Stringing the Bow


Instrumentation: String Orchestra
Duration: 15:00
Commission: The Virginia Chamber Orchestra
Premiere: 2/23/92
The Virginia Chamber Orchestra, Fabio Mechetti, Conductor
Northern Virginia Community College, Annandale, VA

View Score | Purchase Music

Program Note:
The bow is an ancient weapon, its use refined over the centuries by Zen Buddhists, Amazons, and assassins. Later, it was adapted to a more peaceful task: drawing sound from a stringed instrument. Judith Shatin’s Stringing the Bow plays with this musical genealogy. The form of the piece traces the arc of an arrow loosed into the sky by a master archer. As the arrow flies above, fusillades of notes shoot across the string orchestra from one group of players to another. It’s dynamic. It’s physical. Shatin says she was trying for sound that moves. “I want the rhythm to provoke a physical response,” she says. “I was after a kind of sympathetic vibration.” After the vigorous opening salvos, the middle of Stringing the Bow exists in a kind of suspended animation. It’s a moment of relaxation after the arrow is released — a reflection, in stillness, of all the energetic motion that came before. It feels inevitable when change comes again: The archer strung her bow, notched an arrow, and let it fly. In the end, it finds its mark. –David Schulman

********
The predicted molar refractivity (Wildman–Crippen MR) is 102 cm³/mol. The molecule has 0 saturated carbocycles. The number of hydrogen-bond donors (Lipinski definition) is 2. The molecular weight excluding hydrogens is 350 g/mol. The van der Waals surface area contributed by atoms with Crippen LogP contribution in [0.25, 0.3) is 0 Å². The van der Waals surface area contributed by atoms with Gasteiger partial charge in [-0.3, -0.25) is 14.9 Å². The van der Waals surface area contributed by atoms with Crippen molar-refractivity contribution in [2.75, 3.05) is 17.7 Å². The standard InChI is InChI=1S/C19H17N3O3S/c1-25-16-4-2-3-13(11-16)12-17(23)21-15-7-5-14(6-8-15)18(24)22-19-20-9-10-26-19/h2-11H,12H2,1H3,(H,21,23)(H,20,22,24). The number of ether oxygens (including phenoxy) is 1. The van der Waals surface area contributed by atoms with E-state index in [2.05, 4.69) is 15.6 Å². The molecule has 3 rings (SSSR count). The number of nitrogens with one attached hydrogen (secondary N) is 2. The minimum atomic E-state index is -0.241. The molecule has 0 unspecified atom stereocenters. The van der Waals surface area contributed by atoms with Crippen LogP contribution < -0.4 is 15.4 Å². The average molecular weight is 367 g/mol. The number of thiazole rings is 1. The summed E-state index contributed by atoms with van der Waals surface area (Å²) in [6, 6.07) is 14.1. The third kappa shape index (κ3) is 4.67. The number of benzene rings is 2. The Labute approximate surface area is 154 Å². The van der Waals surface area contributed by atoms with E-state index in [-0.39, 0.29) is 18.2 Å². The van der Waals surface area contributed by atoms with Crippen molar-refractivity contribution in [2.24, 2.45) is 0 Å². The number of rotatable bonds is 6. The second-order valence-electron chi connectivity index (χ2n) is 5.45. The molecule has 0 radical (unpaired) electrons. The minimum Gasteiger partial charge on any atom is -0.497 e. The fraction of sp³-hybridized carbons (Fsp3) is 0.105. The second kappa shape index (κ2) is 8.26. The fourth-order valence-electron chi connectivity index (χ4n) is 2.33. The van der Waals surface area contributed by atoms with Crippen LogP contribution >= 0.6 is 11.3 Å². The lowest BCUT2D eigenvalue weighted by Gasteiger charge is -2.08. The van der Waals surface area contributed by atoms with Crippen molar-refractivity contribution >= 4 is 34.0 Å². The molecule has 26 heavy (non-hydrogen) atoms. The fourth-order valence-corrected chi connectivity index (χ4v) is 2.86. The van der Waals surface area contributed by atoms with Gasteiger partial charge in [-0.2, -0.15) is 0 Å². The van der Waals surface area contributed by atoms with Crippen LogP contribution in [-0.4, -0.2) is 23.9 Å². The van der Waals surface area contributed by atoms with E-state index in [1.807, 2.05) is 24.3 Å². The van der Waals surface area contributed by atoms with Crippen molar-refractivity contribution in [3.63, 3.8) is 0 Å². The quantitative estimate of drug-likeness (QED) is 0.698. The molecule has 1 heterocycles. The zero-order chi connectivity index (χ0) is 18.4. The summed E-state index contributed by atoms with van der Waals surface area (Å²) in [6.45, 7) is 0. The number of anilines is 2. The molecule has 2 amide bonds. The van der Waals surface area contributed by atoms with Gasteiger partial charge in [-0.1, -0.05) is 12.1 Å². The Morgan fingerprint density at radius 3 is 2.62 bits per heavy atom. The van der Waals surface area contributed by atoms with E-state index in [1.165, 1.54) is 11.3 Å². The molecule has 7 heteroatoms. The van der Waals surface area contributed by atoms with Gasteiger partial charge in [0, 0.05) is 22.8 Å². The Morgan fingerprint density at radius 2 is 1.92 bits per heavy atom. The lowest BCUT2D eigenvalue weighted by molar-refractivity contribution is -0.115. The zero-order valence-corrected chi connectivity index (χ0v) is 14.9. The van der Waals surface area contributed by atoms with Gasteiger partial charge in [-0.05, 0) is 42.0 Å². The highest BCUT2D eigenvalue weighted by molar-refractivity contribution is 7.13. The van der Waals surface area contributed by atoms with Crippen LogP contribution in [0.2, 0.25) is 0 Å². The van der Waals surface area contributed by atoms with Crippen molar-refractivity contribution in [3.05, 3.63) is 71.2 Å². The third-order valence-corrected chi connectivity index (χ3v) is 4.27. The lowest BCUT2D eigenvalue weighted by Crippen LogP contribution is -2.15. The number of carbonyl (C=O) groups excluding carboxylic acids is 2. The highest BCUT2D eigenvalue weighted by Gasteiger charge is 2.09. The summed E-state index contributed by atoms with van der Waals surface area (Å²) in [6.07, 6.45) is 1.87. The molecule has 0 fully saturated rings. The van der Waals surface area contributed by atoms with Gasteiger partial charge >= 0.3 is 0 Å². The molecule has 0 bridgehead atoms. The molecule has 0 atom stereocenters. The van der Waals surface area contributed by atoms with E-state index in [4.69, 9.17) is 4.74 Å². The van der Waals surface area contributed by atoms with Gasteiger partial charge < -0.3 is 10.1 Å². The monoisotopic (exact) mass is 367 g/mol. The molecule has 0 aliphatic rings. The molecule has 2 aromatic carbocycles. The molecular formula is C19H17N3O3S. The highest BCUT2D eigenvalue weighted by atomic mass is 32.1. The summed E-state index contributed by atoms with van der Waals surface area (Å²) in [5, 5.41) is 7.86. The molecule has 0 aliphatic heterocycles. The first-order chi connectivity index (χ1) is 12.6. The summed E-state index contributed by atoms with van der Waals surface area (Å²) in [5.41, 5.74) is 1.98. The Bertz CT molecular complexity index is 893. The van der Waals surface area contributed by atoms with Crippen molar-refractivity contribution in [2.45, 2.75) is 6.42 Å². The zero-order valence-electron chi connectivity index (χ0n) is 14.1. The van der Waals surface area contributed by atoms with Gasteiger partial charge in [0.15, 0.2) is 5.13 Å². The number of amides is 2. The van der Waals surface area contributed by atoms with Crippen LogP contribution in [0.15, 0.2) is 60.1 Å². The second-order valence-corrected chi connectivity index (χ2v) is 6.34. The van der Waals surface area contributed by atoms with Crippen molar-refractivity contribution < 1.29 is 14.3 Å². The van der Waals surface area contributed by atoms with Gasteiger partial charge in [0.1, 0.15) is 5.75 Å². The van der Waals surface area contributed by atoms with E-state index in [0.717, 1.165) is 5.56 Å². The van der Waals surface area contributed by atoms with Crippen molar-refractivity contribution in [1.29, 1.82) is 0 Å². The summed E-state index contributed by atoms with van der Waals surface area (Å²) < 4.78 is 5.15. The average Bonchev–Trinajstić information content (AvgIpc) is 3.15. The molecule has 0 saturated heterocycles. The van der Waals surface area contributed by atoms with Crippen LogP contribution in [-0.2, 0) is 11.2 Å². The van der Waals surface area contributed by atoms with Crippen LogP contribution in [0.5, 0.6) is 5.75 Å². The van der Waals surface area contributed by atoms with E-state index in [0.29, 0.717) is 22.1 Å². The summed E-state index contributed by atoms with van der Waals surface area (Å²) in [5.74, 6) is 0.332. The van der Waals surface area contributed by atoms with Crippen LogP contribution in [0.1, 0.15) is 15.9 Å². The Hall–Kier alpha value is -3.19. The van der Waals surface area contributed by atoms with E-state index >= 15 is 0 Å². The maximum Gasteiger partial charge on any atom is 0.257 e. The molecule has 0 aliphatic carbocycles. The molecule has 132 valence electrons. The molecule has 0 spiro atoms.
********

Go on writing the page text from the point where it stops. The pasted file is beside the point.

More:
Stringing the Bow was recorded by the Moravian Philharmonic, with Joel Suben conducting, and released on the Capstone label. Included on the CD Piping the Earth, this collection of pieces has been released by Parma/Ravello. –JS

Press Quote:
“Besides the world premiere of Judith Shatin’s delightful Stringing the Bow, the small, highly skilled orchestra played three certified…classics of modern American music…. Shatin’s new work, commissioned by the orchestra and dedicated to Mechetti, is a marvelously inventive piece, informed with a fine sense of musical logic and a precise knowledge of the special qualities of string instruments and what makes them sound good in ensemble…the music showed a composer fully in control of her material at all points and attuned to what makes an audience come back for more.”
–The Washington Post

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